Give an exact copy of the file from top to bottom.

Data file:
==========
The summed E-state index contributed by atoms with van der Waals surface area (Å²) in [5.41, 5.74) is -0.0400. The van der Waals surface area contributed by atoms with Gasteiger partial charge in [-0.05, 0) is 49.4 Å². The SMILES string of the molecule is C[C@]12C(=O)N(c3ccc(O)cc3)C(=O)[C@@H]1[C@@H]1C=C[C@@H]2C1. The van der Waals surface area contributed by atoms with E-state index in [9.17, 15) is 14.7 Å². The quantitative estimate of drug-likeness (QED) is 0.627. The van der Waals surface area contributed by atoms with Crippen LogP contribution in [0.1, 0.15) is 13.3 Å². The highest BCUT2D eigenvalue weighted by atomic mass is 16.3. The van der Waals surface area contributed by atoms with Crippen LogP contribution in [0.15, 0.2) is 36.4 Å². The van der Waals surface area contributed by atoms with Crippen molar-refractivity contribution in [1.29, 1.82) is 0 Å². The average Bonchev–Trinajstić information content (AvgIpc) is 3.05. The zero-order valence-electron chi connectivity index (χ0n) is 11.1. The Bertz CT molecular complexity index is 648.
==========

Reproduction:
The summed E-state index contributed by atoms with van der Waals surface area (Å²) in [5.41, 5.74) is -0.0400. The van der Waals surface area contributed by atoms with Gasteiger partial charge in [-0.05, 0) is 49.4 Å². The SMILES string of the molecule is C[C@]12C(=O)N(c3ccc(O)cc3)C(=O)[C@@H]1[C@@H]1C=C[C@@H]2C1. The van der Waals surface area contributed by atoms with E-state index in [9.17, 15) is 14.7 Å². The quantitative estimate of drug-likeness (QED) is 0.627. The van der Waals surface area contributed by atoms with Crippen LogP contribution in [0.1, 0.15) is 13.3 Å². The highest BCUT2D eigenvalue weighted by atomic mass is 16.3. The van der Waals surface area contributed by atoms with Crippen LogP contribution in [0.15, 0.2) is 36.4 Å². The van der Waals surface area contributed by atoms with Crippen molar-refractivity contribution in [1.29, 1.82) is 0 Å². The average Bonchev–Trinajstić information content (AvgIpc) is 3.05. The zero-order valence-electron chi connectivity index (χ0n) is 11.1. The Bertz CT molecular complexity index is 648.